In England you are legally required to wear a face covering when attending places of worship and funeral service providers including funeral homes and directors, crematoria and burial ground chapels See guidance on face coverings
- Mourners should not take part in rituals or practices that bring them into close contact with the body. Contact with the body should be restricted to those who are wearing PPE and have been trained in the appropriate use of PPE
Support following a Bereavement:
A support service was launched in April 2020 that provides access to free, confidential support during the Coronavirus Pandemic for those who have lost a loved one and those who need support, guidance and advice. This service is called Listening Ear.
Who can refer you/others to the Listening Ear service?
· Primary Care Staff
· Hospital bereavement services staff
· Mortuary staff
· Funeral directors
· Coroner’s office
· Crematorium and bereavement services staff
· Community and Faith organisations
For meaningful support, advice and guidance call freephone 0800 048 5224 or visit Listening-ear
Available Monday to Friday from 10am to 5pm
To support mental health and wellbeing a new service called RotherHive has been launched online. RotherHive provides a range of verified practical mental health and wellbeing information, support and advice for adults in Rotherham which includes bereavement support.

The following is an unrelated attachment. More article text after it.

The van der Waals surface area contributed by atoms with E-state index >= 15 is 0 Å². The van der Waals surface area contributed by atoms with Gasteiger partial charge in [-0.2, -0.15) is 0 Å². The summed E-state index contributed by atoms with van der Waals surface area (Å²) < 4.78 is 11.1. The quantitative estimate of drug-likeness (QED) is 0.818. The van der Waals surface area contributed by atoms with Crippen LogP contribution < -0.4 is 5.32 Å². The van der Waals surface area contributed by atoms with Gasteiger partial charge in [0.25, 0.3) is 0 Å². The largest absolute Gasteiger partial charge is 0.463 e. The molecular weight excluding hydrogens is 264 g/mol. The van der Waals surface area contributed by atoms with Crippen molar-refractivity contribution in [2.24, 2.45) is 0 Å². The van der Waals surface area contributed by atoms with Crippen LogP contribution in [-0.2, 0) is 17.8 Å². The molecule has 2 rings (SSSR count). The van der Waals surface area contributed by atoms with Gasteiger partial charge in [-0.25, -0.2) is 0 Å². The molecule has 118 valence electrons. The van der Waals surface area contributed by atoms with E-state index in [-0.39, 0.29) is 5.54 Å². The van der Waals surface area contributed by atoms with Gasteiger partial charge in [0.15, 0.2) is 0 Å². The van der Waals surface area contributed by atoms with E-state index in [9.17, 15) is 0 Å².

Tell Us Once Service
When you register the death the registration officer will ‘capture’ the information and issue you with an access code to use the Tell Us Once service provided by the Department for Work and Pensions in order for you to notify central and local government agencies about the death of your loved one.
You will be asked for specific information to cancel things like a passport or driving licence as well as the National Insurance number of the person who has died. Tell Us Once can notify:
- HM Revenue and Customs (HMRC) – to deal with tax and cancel benefits, for example, tax credits and personal tax
- Department for Work and Pensions (DWP) - to cancel benefits or entitlements, for example, State Pension, Universal Credit or Income Support
- Her Majesty’s Passport Office – to cancel a British passport (you’ll need the passport number and town of birth)
- Driver and Vehicle Licensing Agency (DVLA) - to cancel a driving licence (you’ll need the licence number) and remove the person as the keeper of up to 5 vehicles (you'll need the vehicle(s) registration) Road tax is not transferable - You must re-tax the vehicle(s) before being driven
- the local council – to update records, cancel services or benefits, for example Blue Badge or Housing Benefit
- public sector or armed forces pension schemes – to stop pension payments (you’ll need their National Insurance number)
You'll also need the name, address, telephone number and their permission before giving the details of:
- the surviving spouse or civil partner, along with their National Insurance number and/or date of birth
- next of kin (closest relative by blood or marriage)
- the person or company dealing with the deceased’s estate/affairs (property, belongings and money)
We know that this will be a difficult time for you and others. For bereavement and loneliness support Gov.uk and the organisations below can give you help and advice:
- Cruse Bereavement Care or call 0808 808 1677 in England/Wales. Cruse Scotland or call 0845 600 2227
- The Silver Line or call 0800 470 8090 for 24-hour confidential advice for older people
- Government guidance about what to do after someone dies